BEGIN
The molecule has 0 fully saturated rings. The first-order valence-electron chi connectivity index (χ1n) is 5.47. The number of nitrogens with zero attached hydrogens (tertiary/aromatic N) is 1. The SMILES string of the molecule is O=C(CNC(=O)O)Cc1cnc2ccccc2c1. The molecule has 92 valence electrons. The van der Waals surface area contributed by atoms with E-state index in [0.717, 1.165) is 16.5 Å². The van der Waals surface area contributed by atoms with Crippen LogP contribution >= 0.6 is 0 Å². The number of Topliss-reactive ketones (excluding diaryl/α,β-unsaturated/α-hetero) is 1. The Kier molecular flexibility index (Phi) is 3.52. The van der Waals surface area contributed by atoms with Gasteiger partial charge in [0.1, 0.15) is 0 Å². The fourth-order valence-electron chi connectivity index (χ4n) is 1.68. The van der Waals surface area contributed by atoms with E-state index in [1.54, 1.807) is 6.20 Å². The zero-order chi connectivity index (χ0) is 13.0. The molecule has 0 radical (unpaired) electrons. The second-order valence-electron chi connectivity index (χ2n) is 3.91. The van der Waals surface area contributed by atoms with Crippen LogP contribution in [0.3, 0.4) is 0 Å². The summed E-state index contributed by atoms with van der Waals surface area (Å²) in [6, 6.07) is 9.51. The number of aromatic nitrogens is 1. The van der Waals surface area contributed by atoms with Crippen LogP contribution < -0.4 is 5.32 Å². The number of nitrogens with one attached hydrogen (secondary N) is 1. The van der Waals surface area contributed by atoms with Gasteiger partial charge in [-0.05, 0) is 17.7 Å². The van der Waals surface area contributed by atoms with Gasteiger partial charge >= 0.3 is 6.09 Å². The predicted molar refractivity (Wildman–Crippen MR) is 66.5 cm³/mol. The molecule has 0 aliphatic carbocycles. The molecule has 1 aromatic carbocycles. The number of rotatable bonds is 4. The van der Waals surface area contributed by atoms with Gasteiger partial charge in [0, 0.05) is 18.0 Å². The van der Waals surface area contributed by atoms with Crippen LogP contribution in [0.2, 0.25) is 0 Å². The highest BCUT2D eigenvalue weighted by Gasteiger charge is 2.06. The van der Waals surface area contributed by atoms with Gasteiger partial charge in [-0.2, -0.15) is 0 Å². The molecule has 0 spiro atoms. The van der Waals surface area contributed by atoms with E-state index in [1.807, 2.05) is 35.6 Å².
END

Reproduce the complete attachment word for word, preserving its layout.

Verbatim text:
The molecule has 0 fully saturated rings. The first-order valence-electron chi connectivity index (χ1n) is 5.47. The number of nitrogens with zero attached hydrogens (tertiary/aromatic N) is 1. The SMILES string of the molecule is O=C(CNC(=O)O)Cc1cnc2ccccc2c1. The molecule has 92 valence electrons. The van der Waals surface area contributed by atoms with E-state index in [0.717, 1.165) is 16.5 Å². The van der Waals surface area contributed by atoms with Crippen LogP contribution >= 0.6 is 0 Å². The number of Topliss-reactive ketones (excluding diaryl/α,β-unsaturated/α-hetero) is 1. The Kier molecular flexibility index (Phi) is 3.52. The van der Waals surface area contributed by atoms with Gasteiger partial charge in [0.1, 0.15) is 0 Å². The fourth-order valence-electron chi connectivity index (χ4n) is 1.68. The van der Waals surface area contributed by atoms with E-state index in [1.54, 1.807) is 6.20 Å². The zero-order chi connectivity index (χ0) is 13.0. The molecule has 0 radical (unpaired) electrons. The second-order valence-electron chi connectivity index (χ2n) is 3.91. The van der Waals surface area contributed by atoms with Crippen LogP contribution in [0.3, 0.4) is 0 Å². The summed E-state index contributed by atoms with van der Waals surface area (Å²) in [6, 6.07) is 9.51. The number of aromatic nitrogens is 1. The van der Waals surface area contributed by atoms with Crippen LogP contribution < -0.4 is 5.32 Å². The number of nitrogens with one attached hydrogen (secondary N) is 1. The van der Waals surface area contributed by atoms with Gasteiger partial charge in [-0.05, 0) is 17.7 Å². The van der Waals surface area contributed by atoms with Gasteiger partial charge >= 0.3 is 6.09 Å². The predicted molar refractivity (Wildman–Crippen MR) is 66.5 cm³/mol. The molecule has 0 aliphatic carbocycles. The molecule has 1 aromatic carbocycles. The number of rotatable bonds is 4. The van der Waals surface area contributed by atoms with Gasteiger partial charge in [0, 0.05) is 18.0 Å². The van der Waals surface area contributed by atoms with Crippen LogP contribution in [0.2, 0.25) is 0 Å². The highest BCUT2D eigenvalue weighted by Gasteiger charge is 2.06. The van der Waals surface area contributed by atoms with Gasteiger partial charge in [-0.2, -0.15) is 0 Å². The molecule has 0 spiro atoms. The van der Waals surface area contributed by atoms with E-state index in [1.807, 2.05) is 35.6 Å².